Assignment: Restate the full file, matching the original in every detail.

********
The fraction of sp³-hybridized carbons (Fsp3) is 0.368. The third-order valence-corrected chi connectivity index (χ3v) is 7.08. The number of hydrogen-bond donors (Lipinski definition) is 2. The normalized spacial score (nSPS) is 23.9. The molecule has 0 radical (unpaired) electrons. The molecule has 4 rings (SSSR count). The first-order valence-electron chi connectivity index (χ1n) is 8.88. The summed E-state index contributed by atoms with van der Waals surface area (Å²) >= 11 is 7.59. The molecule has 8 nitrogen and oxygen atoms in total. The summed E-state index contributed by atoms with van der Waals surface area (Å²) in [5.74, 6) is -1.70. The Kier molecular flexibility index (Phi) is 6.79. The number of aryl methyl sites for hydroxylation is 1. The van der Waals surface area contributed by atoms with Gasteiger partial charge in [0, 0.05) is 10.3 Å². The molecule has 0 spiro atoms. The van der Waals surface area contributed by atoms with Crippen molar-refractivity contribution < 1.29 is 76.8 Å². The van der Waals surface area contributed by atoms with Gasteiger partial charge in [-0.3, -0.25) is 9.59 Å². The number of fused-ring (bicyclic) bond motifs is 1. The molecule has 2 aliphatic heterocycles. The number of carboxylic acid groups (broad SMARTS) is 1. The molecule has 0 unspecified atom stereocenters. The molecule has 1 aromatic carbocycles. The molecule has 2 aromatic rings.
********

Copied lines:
The fraction of sp³-hybridized carbons (Fsp3) is 0.368. The third-order valence-corrected chi connectivity index (χ3v) is 7.08. The number of hydrogen-bond donors (Lipinski definition) is 2. The normalized spacial score (nSPS) is 23.9. The molecule has 0 radical (unpaired) electrons. The molecule has 4 rings (SSSR count). The first-order valence-electron chi connectivity index (χ1n) is 8.88. The summed E-state index contributed by atoms with van der Waals surface area (Å²) >= 11 is 7.59. The molecule has 8 nitrogen and oxygen atoms in total. The summed E-state index contributed by atoms with van der Waals surface area (Å²) in [5.74, 6) is -1.70. The Kier molecular flexibility index (Phi) is 6.79. The number of aryl methyl sites for hydroxylation is 1. The van der Waals surface area contributed by atoms with Gasteiger partial charge in [0, 0.05) is 10.3 Å². The molecule has 0 spiro atoms. The van der Waals surface area contributed by atoms with Crippen molar-refractivity contribution < 1.29 is 76.8 Å². The van der Waals surface area contributed by atoms with Gasteiger partial charge in [-0.3, -0.25) is 9.59 Å². The number of fused-ring (bicyclic) bond motifs is 1. The molecule has 2 aliphatic heterocycles. The number of carboxylic acid groups (broad SMARTS) is 1. The molecule has 0 unspecified atom stereocenters. The molecule has 1 aromatic carbocycles. The molecule has 2 aromatic rings.